ASK ME AGAIN TOMORROW by Olympia Dukakis


A Life in Progress
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An often intense personal memoir recounts the dedicated stage actress’s journey to an Oscar, as well as memorable bumps in the road.

Dukakis got her statuette for Best Supporting Actress, after almost three decades onstage, for the film Moonstruck in 1988. Her disjointed narrative opens in that time of triumph, coincident with the unsuccessful presidential campaign of her cousin, Massachusetts governor Michael Dukakis. The author takes a beat or two to celebrate her Greek-American heritage and her immigrant family’s travails in overcoming humble beginnings and long odds in Lowell, Massachusetts. After acknowledging that there was already a large Greek community in place, for example, Dukakis recalls “Irish dominance” as the reason given and accepted for her father’s failure to pass the bar exam. The celebration turns dark as she delves relentlessly into an ethnic childhood with neurosis fertilized by her parents’ obsession with the potential for being “dishonored” by a daughter—based, Dukakis suggests, on an incident back in their home village that had fatal consequences. Terrified as a child by her mother’s constant threats of physical violence, she gradually apprehended the stress of accepting a traditional second-class woman’s role to preserve family unity. After recounting numerous personal shortfalls, false starts, unrequited love, descent into drugs, drink, and depression (including suicidal fumblings), Dukakis pronounces that “acting saved my life,” and readers who have hung in to this point should certainly be ready to believe her. Marriage to actor Louis Zorich, their joint passion for theater in Greenwich Village during the 1950s, then a 19-year association with the Whole Theater Group of Montclair, New Jersey, firmly fixed her dedication. The narrative takes a notable side trip into goddess-based eastern mysticism, resulting in an auditory epiphany: no hallucination, claims she.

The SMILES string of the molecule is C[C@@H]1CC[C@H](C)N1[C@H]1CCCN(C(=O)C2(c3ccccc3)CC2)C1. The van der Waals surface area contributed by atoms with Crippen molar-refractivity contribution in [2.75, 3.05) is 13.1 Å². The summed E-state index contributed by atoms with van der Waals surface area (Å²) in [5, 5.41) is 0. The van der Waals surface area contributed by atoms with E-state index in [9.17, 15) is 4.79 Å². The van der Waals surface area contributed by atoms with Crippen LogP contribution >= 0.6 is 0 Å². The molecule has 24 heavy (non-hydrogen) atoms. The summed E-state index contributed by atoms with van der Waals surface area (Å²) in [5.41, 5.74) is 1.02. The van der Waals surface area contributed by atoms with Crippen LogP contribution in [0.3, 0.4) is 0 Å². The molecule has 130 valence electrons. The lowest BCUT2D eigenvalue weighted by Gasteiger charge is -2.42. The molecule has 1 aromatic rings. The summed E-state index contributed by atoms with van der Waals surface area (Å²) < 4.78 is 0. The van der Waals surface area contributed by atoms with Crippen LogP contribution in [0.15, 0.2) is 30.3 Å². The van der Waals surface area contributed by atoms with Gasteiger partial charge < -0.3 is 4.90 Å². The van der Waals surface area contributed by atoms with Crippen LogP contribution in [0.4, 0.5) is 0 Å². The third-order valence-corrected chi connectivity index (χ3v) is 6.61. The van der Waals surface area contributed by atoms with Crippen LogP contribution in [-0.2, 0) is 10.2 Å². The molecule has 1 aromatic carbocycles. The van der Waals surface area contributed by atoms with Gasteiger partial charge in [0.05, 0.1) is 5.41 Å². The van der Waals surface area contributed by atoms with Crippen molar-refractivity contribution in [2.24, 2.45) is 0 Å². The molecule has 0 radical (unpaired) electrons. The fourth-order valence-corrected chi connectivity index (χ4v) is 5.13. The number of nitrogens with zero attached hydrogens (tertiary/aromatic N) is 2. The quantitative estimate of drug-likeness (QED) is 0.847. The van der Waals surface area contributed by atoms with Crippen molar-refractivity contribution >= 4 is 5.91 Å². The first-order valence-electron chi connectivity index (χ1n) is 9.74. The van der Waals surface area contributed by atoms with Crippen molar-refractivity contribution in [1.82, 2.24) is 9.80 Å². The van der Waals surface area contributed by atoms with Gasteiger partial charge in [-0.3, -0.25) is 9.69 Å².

Gossip mavens will be disappointed, since Dukakis names names when she praises but usually doesn’t when she disses (no, Moonstruck star Cher never comes up).

Pub Date: July 8th, 2003
ISBN: 0-06-018821-9
Page count: 352pp
Publisher: HarperCollins
Review Posted Online:
Kirkus Reviews Issue: May 15th, 2003


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